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Countering Violent Extremism CVE Training Guidance and Best Practices Office for Civil Rights and Civil Liberties
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Countering Violent Extremism CVE Training Guidance and Best Practices Office for Civil Rights and Civil Liberties

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Countering Violent Extremism CVE Training Guidance and Best Practices Office for Civil Rights and Civil Liberties …

Countering Violent Extremism CVE Training Guidance and Best Practices Office for Civil Rights and Civil Liberties

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  • 1. Office for Civil Rights and Civil Liberties Countering Violent Extremism (CVE) Training Guidance & Best Practices In recent years, the United States has seen a number of individuals in the U.S. become involved in violent extremist activities, with particular activity by American residents and citizens inspired by al Qaeda and its ideology. We know that violent extremism is not confined to any single ideology, but we also know that the threat posed by al Qaeda and its adherents is the preeminent threat we face in the homeland. It is important for law enforcement personnel to be appropriately trained in understanding and detecting ideologically motivated criminal behavior, and in working with communities and local law enforcement to counter domestic violent extremism. Training must be accurate, based on current intelligence, and must include cultural competency training. The Department of Homeland Security, in partnership with the National Counterterrorism Center, hosts an inter-agency working group to bring together best practices in Countering Violent Extremism (CVE) training. The group has prepared this guidance for federal, state, and local government and law enforcement officials organizing CVE, cultural awareness, or counterterrorism training. GOAL GUIDANCE/BEST PRACTICE 1. Trainers and training should be expert and well-regarded. a) Thoroughly review the prospective trainer’s résumé to ensure he or she has subject matter expertise and subject-specific training experience. Contact other agencies who have received training to get feedback, check with knowledgeable community leaders, and research media coverage. Don’t assume that because a trainer has a particular cultural background, or has law enforcement experience, that he or she is a qualified cultural competency trainer. b) Request student feedback when researching a training provider to determine whether the curriculum is relevant and effective for your particular objectives. Look for whether lessons have been operationally useful. c) If you have the opportunity, try it before you use it; observing the training in motion will provide you the opportunity to gather feedback from trainees/participants and observe reactions and participation levels. Most professional trainers will be open to outside observation and peer review. d) Interview each prospective instructor about his or her experience in the specified topic, which should include both education and work experience. Professional trainers/providers should have long-term grounding in the subject matter they are teaching. e) Ensure that all written materials are reviewed carefully by persons with an understanding of the relevant topics. f) Evaluate the prospective trainer during and after course delivery, and act on the evaluation. 2. Training should be sensitive to constitutional values. a) Review the training program to ensure that it uses examples to demonstrate that terrorists and violent extremists vary in ethnicity, race, gender, and religion. b) Training should focus on behavior, not appearance or membership in particular ethnic or religious communities. c) Training should support the protection of civil rights and civil liberties as part of national security. Don’t use training that equates religious expression, protests, or other constitutionally protected activity with criminal activity. 3. Training should facilitate further dialogue and learning. a) A training provider whose organization has an existing productive relationship with local government and communities is likely to be more effective and to focus on educating rather than persuading. Trainers who are well regarded by communities and local government can help facilitate further dialogue and broader resources and connections. b) Training should promote opportunities for further learning and foster self-study. Complex topics require on-going learning.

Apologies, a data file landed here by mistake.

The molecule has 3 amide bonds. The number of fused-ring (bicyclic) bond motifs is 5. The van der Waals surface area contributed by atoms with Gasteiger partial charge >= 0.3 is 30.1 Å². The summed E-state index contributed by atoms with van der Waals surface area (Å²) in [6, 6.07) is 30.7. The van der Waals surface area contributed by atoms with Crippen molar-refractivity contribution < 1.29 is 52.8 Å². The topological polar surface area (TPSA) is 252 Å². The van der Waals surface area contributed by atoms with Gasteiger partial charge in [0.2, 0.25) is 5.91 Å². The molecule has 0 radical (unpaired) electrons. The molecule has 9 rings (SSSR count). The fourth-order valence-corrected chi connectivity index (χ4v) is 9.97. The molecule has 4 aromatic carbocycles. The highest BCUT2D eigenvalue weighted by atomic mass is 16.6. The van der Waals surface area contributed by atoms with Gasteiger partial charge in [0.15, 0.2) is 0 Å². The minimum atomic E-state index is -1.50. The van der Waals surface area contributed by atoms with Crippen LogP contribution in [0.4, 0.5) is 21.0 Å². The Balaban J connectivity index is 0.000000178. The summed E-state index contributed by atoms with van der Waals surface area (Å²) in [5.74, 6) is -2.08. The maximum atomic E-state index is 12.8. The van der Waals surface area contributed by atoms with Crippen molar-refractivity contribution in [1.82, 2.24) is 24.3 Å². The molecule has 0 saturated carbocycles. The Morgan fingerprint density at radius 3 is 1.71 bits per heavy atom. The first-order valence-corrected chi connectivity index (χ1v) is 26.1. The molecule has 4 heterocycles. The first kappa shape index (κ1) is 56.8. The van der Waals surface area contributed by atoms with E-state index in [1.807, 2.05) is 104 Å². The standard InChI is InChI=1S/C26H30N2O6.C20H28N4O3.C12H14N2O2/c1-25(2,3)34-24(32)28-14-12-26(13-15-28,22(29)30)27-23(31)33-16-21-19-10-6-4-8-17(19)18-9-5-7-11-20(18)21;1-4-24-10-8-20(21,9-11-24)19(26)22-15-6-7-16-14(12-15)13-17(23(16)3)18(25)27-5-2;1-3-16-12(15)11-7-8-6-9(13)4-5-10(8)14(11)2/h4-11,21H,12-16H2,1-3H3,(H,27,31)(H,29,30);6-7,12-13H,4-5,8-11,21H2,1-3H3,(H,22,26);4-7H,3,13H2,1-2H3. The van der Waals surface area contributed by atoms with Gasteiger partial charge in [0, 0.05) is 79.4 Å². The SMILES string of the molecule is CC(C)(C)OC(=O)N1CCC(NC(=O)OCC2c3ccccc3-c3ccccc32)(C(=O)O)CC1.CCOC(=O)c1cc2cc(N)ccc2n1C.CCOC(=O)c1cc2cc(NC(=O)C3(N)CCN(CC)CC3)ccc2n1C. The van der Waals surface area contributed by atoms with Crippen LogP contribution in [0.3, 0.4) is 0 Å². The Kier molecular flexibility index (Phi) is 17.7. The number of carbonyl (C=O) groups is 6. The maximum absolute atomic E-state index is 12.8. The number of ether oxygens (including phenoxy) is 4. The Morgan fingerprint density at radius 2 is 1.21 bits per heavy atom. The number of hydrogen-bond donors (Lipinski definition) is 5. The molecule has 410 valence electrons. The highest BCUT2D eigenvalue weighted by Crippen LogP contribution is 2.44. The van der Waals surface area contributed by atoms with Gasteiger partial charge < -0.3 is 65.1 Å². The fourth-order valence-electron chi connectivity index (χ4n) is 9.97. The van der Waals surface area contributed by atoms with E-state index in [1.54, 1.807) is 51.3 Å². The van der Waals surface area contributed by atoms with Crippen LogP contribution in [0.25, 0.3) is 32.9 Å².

• 2. GOAL GUIDANCE/BEST PRACTICE 4. Training should adhere to government standards and efforts. a) Ensure that the training aligns with the federal approach to CVE, including prioritizing civil rights and civil liberties and building partnerships with communities. (See the White House Approach to Countering Violent Extremism. http://www.whitehouse.gov/sites/default/files/empowering_local_partners.pdf.) The President, the Secretary of Homeland Security, and the Attorney General have all stated that communities are part of the solution, not part of the problem; be sure to follow that guidance. b) Countering violent extremism programs differ from counterterrorism (CT) programs, although CVE is a relevant component to the National CT Strategy. CVE programs focus on developing trust, enhancing community resiliency, prevention, intervention and protecting civil rights and civil liberties. Training objectives for CVE programs should reflect this approach. c) Reach out to sponsors of existing government training efforts for their input; DHS is working on various efforts concerning CVE, training, and engagement. To learn more about these efforts visit http://www.dhs.gov/hometownsecurity. 5. Training and objectives should be appropriately tailored, focused, and supported. a) Match training content to the audience members’ jobs. Material should be relevant and useful to those being trained. Training should meet your specific objectives and be clear. b) Ensure that training provides operational best practices for how to engage with diverse communities to maximize effectiveness. c) Choose training that is tailored to your audience, i.e. training for intelligence professionals will stress terminology, collection, and dissemination, whereas training for law enforcement will stress building community trust through interaction and engagement. d) Check whether the curriculum is in a standardized format with associated training materials. The training should include a summary, guides for instructors and participants, and evaluations. For more information on best practices in CVE training and community policing efforts: Federal Government National Security Strategy http://www.whitehouse.gov/sites/default/files/rss_viewer/national_security_strategy.pdf Empowering Local Partners to Prevent Violent Extremism in the United States http://www.whitehouse.gov/sites/default/files/empowering_local_partners.pdf Fact Sheet: The Department of Homeland Security’s Approach to Countering Violent Extremism http://www.dhs.gov/files/fact-sheet-approach-to-countering-violent-extremism.pdf Remarks of Denis McDonough, Deputy National Security Advisor to the President, on “Partnering with Communities to Prevent Violent Extremism in America,” http://www.whitehouse.gov/the-press-office/2011/03/06/remarks-denis-mcdonough-deputy-national-security-advisor-president-prepa Federal Interagency, “Guidance for Building Communities of Trust,” http://www.cops.usdoj.gov/files/RIC/Publications/e071021293_buildingcommtrust_revision.pdf Homeland Security Advisory Council (HSAC) CVE Working Group Recommendations, http://www.dhs.gov/xlibrary/assets/hsac_cve_working_group_recommendations.pdf Local Law Enforcement Los Angeles Sheriff’s Department Muslim Community Affairs Unit, http://la-sheriff.org/sites/muslimoutreach_new/index.html Academic D.H. Schanzer, C. Kurzman, & E. Moosa, "Anti Terror Lessons of Muslim Americans." Duke University (2010), http://fds.duke.edu/db/attachment/1255 Non-Governmental Organization Muslim Public Affairs Council’s “Building Bridges to Strengthen America: Forging and Effective Counterterrorism Enterprise between Muslim Americans and Law Enforcement,” http://www.mpac.org/publications/policy-papers/building-bridges.php Questions, Email CRCLTraining@dhs.gov. Provided by U.S. Department of Homeland Security, Office for Civil Rights and Civil Liberties, October 2011